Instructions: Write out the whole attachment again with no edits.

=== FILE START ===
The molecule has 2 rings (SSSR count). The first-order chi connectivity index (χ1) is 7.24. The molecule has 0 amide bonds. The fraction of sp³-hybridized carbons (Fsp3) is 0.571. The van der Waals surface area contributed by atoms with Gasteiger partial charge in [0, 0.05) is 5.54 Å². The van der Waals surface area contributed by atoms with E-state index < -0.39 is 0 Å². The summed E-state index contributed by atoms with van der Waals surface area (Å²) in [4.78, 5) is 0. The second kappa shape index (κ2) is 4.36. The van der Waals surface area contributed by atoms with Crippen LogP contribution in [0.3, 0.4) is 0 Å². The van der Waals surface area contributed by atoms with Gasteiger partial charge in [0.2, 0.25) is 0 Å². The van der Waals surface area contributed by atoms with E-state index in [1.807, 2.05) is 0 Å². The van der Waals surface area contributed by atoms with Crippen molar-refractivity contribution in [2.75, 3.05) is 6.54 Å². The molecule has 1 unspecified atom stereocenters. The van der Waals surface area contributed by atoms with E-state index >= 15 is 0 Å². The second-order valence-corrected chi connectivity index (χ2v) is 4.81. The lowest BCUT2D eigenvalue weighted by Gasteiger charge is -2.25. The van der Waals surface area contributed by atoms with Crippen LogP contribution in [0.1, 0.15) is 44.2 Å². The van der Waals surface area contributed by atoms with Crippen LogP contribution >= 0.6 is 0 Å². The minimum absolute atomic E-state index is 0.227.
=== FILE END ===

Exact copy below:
The molecule has 2 rings (SSSR count). The first-order chi connectivity index (χ1) is 7.24. The molecule has 0 amide bonds. The fraction of sp³-hybridized carbons (Fsp3) is 0.571. The van der Waals surface area contributed by atoms with Gasteiger partial charge in [0, 0.05) is 5.54 Å². The van der Waals surface area contributed by atoms with E-state index < -0.39 is 0 Å². The summed E-state index contributed by atoms with van der Waals surface area (Å²) in [4.78, 5) is 0. The second kappa shape index (κ2) is 4.36. The van der Waals surface area contributed by atoms with Crippen LogP contribution in [0.3, 0.4) is 0 Å². The van der Waals surface area contributed by atoms with Gasteiger partial charge in [0.2, 0.25) is 0 Å². The van der Waals surface area contributed by atoms with E-state index in [1.807, 2.05) is 0 Å². The van der Waals surface area contributed by atoms with Crippen molar-refractivity contribution in [2.75, 3.05) is 6.54 Å². The molecule has 1 unspecified atom stereocenters. The van der Waals surface area contributed by atoms with E-state index >= 15 is 0 Å². The second-order valence-corrected chi connectivity index (χ2v) is 4.81. The lowest BCUT2D eigenvalue weighted by Gasteiger charge is -2.25. The van der Waals surface area contributed by atoms with Crippen LogP contribution in [0.1, 0.15) is 44.2 Å². The van der Waals surface area contributed by atoms with Crippen LogP contribution >= 0.6 is 0 Å². The minimum absolute atomic E-state index is 0.227.